When advancing through any contentious legal dispute, individuals have multiple routes that they can take to find a resolution. In California, these generally come down to two different paths: mediation and litigation. Both have their own distinct benefits that can help those in a legal bind, but it is helpful to understand the key distinctions between the two before making a decision. By understanding the key differences between mediation and litigation, individuals can make an informed decision about which route is best for their particular needs.


What Is Mediation?

Mediation is a helpful consultative process in which both parties to a dispute meet with a third-party neutral mediator. The mediator’s role is to effectively facilitate discussion and help the parties reach a resolution that both parties mutually agree to. Mediation is typically less formal than litigation, making it more effective at building consensus and finding common ground.

What Is Litigation?

Litigation is the process of advancing a legal dispute to court. This typically involves filing a claim, going through the discovery process, and then ultimately having a trial. Litigation can be costly and time-consuming, but it may be necessary when the parties cannot reach an agreement through mediation.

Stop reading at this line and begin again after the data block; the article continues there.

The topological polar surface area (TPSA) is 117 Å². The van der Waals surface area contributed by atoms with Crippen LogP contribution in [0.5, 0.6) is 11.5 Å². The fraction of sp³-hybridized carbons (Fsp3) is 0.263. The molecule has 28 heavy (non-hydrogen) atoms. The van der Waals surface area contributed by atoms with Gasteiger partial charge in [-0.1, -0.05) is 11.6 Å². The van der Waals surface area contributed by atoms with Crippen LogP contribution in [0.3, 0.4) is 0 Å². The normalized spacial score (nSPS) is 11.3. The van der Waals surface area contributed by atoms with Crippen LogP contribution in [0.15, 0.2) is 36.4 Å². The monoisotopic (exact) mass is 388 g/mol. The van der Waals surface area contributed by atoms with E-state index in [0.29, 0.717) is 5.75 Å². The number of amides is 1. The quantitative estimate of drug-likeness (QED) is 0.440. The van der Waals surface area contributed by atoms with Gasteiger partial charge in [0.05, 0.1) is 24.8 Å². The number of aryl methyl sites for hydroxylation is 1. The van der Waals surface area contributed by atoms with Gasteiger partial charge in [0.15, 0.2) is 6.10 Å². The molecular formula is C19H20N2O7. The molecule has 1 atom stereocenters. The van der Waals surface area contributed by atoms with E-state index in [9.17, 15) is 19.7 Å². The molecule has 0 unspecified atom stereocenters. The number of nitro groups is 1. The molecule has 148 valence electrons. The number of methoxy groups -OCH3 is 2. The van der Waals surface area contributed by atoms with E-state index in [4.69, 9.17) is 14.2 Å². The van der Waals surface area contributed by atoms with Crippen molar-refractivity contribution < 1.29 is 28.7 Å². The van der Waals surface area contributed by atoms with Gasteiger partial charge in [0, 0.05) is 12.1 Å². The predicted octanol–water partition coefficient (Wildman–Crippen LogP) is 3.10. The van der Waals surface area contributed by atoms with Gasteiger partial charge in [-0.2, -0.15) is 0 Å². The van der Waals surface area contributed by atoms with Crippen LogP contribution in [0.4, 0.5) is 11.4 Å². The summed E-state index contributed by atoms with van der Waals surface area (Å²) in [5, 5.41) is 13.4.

Benefits Of Mediation

Several key benefits of mediation make it an attractive option for those in a legal dispute:

  • Mediation is typically quicker and less expensive than advancing through litigation.
  • It is often less adversarial than litigation, which can help preserve relationships.
  • It can be more flexible than litigation, allowing the parties to address unique concerns.

Benefits Of Litigation

Litigation also has several key benefits that make it an attractive option for those in a legal dispute:

  • Litigation can provide a more certain outcome than mediation.
  • It is sometimes necessary when the parties are unable or unwilling to mediate their dispute.
  • It can be easier to enforce a court order than an agreement reached through mediation.

What Makes A Strong Mediator?

When choosing a mediator, selecting someone with the skills and experience necessary to help the parties reach an agreement is crucial. A strong mediator will have:

  • Good communication skills: The mediator must effectively communicate with both parties and help them understand each other’s positions. They should also be able to keep the discussion focused and on track.
  • Patience: The mediation process can sometimes be slow, so it is important that the mediator is patient and does not try to rush the parties.
  • Creativity: Mediators should be creative in their approach and be open to trying different techniques to help the parties reach an agreement.
  • Impartial: It is important that the mediator be impartial and not take sides in the dispute. This can be difficult if the mediator knows one of the parties, so it is important to select someone who is neutral.

What To Expect During The Mediation Process

The mediation process can vary depending on the nature of the dispute, but some general steps are typically followed. These include: